I think it means so much to people, to communities, when someone shows up, actually cares, and spends time with them. So I wanted us to create an initiative for our associates to focus on a community that was important to them. 

I think everyone would agree that supporting education and literacy is important, but maybe it's not their passion. Maybe it's animals, maybe it's the elderly, maybe it's something to do with the homeless population. 

This was an opportunity for everyone to show up as a PartnerHero representative in their community. The ask was for each associate to spend 4 hours in their community, doing some type of community-facing work. 

As a company, we had a goal of 10,000 hours. We fell short of that in 2023, mostly because we didn’t really have a good tool to centralize our volunteer efforts and to be able to track them.

We're still trying to smooth out some of the friction with this goal, but I think we're at a point now where we're going to be able to relaunch our 10K Hero Hour initiative, and make sure we do a better job of sharing it with people and really creating a clear path to understanding what the ask is.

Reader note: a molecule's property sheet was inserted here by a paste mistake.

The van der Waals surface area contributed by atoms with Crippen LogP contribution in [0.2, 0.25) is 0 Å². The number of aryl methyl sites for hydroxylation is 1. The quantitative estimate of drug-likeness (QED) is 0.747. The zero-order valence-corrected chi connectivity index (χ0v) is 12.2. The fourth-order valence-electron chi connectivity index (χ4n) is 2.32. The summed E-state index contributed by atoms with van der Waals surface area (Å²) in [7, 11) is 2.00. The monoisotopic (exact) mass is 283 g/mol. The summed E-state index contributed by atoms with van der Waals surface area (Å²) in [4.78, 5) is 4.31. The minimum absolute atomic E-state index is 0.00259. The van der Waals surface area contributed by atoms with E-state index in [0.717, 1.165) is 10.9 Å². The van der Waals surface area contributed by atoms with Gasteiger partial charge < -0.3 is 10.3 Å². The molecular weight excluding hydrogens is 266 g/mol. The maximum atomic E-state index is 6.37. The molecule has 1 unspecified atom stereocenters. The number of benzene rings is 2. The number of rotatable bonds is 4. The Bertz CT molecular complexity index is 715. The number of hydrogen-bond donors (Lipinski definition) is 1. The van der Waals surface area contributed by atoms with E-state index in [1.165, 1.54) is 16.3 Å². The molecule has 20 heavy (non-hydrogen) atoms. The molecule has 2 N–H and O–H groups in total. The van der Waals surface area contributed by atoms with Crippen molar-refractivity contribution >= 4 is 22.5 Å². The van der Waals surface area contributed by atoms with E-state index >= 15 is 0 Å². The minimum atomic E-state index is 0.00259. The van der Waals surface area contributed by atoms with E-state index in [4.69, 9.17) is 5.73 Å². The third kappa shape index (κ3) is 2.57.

Vicky: We did fall short on that, but that's not why we do this. We do it because we want to make an impact. We want to be genuine. We don't want to just hit a goal. We laid a foundation for how we want to move forward with getting people involved in what they’re passionate about. 

Besides Boundless and the 10k volunteer hours, is there anything else you’d like to mention? 

Vicky: You may have heard people say that charity begins at home. A few years back we had a year where two hurricanes hit Honduras and two typhoons hit the Philippines. 

A lot of our associates were really badly affected—I mean, water up to their chest in their living room, mudslides demolishing their homes. So, one of the ideas that was already there but hadn't come to full fruition was having a relief fund for when our people globally experience some type of major issue in their life.